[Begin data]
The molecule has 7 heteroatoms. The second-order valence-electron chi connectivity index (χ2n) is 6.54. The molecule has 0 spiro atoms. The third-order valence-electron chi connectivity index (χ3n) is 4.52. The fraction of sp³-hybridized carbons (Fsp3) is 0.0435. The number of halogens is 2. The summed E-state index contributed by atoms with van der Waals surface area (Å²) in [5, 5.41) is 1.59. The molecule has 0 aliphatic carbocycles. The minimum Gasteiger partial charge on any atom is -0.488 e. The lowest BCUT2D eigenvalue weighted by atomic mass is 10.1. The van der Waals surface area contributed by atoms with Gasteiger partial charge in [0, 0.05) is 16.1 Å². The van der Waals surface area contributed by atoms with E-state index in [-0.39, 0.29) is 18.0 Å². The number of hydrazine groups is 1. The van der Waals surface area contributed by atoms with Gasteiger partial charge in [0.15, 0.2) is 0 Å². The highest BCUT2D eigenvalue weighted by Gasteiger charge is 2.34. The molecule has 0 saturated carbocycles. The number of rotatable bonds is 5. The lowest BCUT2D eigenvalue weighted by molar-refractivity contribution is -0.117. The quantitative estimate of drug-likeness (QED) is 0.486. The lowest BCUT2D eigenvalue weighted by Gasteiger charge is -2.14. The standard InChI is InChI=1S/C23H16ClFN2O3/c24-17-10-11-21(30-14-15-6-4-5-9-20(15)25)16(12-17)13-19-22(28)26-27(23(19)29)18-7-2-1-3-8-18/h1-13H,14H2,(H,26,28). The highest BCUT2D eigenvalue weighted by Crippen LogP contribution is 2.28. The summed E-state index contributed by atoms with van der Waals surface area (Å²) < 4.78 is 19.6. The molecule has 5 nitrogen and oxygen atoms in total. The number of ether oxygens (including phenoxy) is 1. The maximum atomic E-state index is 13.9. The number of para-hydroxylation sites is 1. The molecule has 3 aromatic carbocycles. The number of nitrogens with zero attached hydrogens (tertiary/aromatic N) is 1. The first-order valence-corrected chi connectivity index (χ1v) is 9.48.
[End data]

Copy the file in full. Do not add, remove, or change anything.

The molecule has 7 heteroatoms. The second-order valence-electron chi connectivity index (χ2n) is 6.54. The molecule has 0 spiro atoms. The third-order valence-electron chi connectivity index (χ3n) is 4.52. The fraction of sp³-hybridized carbons (Fsp3) is 0.0435. The number of halogens is 2. The summed E-state index contributed by atoms with van der Waals surface area (Å²) in [5, 5.41) is 1.59. The molecule has 0 aliphatic carbocycles. The minimum Gasteiger partial charge on any atom is -0.488 e. The lowest BCUT2D eigenvalue weighted by atomic mass is 10.1. The van der Waals surface area contributed by atoms with Gasteiger partial charge in [0, 0.05) is 16.1 Å². The van der Waals surface area contributed by atoms with E-state index in [-0.39, 0.29) is 18.0 Å². The number of hydrazine groups is 1. The van der Waals surface area contributed by atoms with Gasteiger partial charge in [0.15, 0.2) is 0 Å². The highest BCUT2D eigenvalue weighted by Gasteiger charge is 2.34. The molecule has 0 saturated carbocycles. The number of rotatable bonds is 5. The lowest BCUT2D eigenvalue weighted by molar-refractivity contribution is -0.117. The quantitative estimate of drug-likeness (QED) is 0.486. The lowest BCUT2D eigenvalue weighted by Gasteiger charge is -2.14. The standard InChI is InChI=1S/C23H16ClFN2O3/c24-17-10-11-21(30-14-15-6-4-5-9-20(15)25)16(12-17)13-19-22(28)26-27(23(19)29)18-7-2-1-3-8-18/h1-13H,14H2,(H,26,28). The highest BCUT2D eigenvalue weighted by Crippen LogP contribution is 2.28. The summed E-state index contributed by atoms with van der Waals surface area (Å²) < 4.78 is 19.6. The molecule has 5 nitrogen and oxygen atoms in total. The number of ether oxygens (including phenoxy) is 1. The maximum atomic E-state index is 13.9. The number of para-hydroxylation sites is 1. The molecule has 3 aromatic carbocycles. The number of nitrogens with zero attached hydrogens (tertiary/aromatic N) is 1. The first-order valence-corrected chi connectivity index (χ1v) is 9.48.